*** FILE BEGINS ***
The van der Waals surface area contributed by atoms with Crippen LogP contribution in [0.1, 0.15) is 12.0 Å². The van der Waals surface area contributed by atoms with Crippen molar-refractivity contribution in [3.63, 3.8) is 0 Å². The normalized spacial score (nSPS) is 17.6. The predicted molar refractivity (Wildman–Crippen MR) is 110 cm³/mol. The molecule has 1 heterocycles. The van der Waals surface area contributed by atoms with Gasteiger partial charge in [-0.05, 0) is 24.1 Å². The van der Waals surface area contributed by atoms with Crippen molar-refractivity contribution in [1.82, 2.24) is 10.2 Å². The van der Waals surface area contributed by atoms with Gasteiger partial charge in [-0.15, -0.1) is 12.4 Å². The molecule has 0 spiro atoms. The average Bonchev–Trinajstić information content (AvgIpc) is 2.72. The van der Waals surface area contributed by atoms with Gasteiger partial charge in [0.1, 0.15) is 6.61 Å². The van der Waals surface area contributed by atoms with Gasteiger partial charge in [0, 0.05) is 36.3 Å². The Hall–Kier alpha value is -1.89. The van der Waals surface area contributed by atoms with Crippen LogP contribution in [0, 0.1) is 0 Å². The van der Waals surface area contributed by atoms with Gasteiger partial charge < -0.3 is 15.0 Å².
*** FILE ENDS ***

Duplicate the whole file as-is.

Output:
The van der Waals surface area contributed by atoms with Crippen LogP contribution in [0.1, 0.15) is 12.0 Å². The van der Waals surface area contributed by atoms with Crippen molar-refractivity contribution in [3.63, 3.8) is 0 Å². The normalized spacial score (nSPS) is 17.6. The predicted molar refractivity (Wildman–Crippen MR) is 110 cm³/mol. The molecule has 1 heterocycles. The van der Waals surface area contributed by atoms with Gasteiger partial charge in [-0.05, 0) is 24.1 Å². The van der Waals surface area contributed by atoms with Crippen molar-refractivity contribution in [1.82, 2.24) is 10.2 Å². The van der Waals surface area contributed by atoms with Gasteiger partial charge in [-0.15, -0.1) is 12.4 Å². The molecule has 0 spiro atoms. The average Bonchev–Trinajstić information content (AvgIpc) is 2.72. The van der Waals surface area contributed by atoms with Gasteiger partial charge in [0.1, 0.15) is 6.61 Å². The van der Waals surface area contributed by atoms with Gasteiger partial charge in [0, 0.05) is 36.3 Å². The Hall–Kier alpha value is -1.89. The van der Waals surface area contributed by atoms with Crippen LogP contribution in [0, 0.1) is 0 Å². The van der Waals surface area contributed by atoms with Gasteiger partial charge < -0.3 is 15.0 Å².